However, if your content truly answers their questions or solves a problem, hang tight. Sometimes this refusal has nothing to do with eagerness, but rather bad timing. Maybe they don’t realize how big their problem is just yet. Strategies like A/B testing and posting at optimal times of the day help you hone in on the right formula to ensure your hero accepts the call. Keep tabs on your site analytics, too. Are certain blog posts or pages doing better than others? Focus on the content your audience is already engaging with and see what common factors you can find. 

Meeting the Mentor

Meeting a Mentor | PFG Blog

When your audience decides it’s time to solve the problem or answer the question, you need to be ready. From Yoda to Dumbledore, a hero needs a trusted advisor. That’s where your company comes in. You’ve already called your audience to the adventure of your brand’s content, now it’s up to you to answer questions and provide solutions. Keep your content engaging and informative to be a true mentor. They need to feel as if you’re a trusted advisor.

This will keep them coming back for more information and help usher them down the path you’ve set. This may come in the form of reading through multiple blog posts or signing up for newsletters. Maybe they’ve even given their contact info in exchange for a helpful worksheet or ebook. If you can prove yourself to be a trusted mentor, your audience will continue along with you.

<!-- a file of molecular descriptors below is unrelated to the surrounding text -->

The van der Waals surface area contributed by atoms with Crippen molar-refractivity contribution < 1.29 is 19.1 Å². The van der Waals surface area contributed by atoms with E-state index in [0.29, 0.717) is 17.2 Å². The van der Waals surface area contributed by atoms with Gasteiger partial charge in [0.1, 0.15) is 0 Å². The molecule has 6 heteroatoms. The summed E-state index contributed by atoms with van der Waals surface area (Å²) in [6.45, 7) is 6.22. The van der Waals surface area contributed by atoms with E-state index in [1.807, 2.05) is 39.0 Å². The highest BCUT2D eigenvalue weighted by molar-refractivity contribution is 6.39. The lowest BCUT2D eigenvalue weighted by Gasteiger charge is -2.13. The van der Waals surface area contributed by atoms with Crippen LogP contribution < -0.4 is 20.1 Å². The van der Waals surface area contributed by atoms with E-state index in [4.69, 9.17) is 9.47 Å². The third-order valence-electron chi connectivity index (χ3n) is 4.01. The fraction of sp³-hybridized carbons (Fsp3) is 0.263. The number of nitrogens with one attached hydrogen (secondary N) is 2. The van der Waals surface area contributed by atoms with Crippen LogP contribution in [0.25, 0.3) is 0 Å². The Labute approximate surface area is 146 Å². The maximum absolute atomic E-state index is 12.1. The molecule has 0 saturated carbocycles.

Once your audience trusts you, they’re ready to cross the threshold and learn everything they can about your brand and the second stage of the Buyer’s Journey, or in terms of the Hero’s Journey, Act 2: The Special World.

ProFromGo is Your Mentor for Brand Storytelling

Ok, so we’re not Yoda or Dumbledore, but we’re still pretty smart! From email campaigns to full website redesigns, we can help guide your marketing efforts along its own journey to help you reach that heroic, ideal customer. Contact us to learn more.

Chris Vendilli
About the Author
Chris is the founder and CEO of Vendilli Digital Group. In his free time, you’ll find him camping, fishing, or playing beer league ice hockey with a bunch of guys who refuse to admit they’re already over the hill.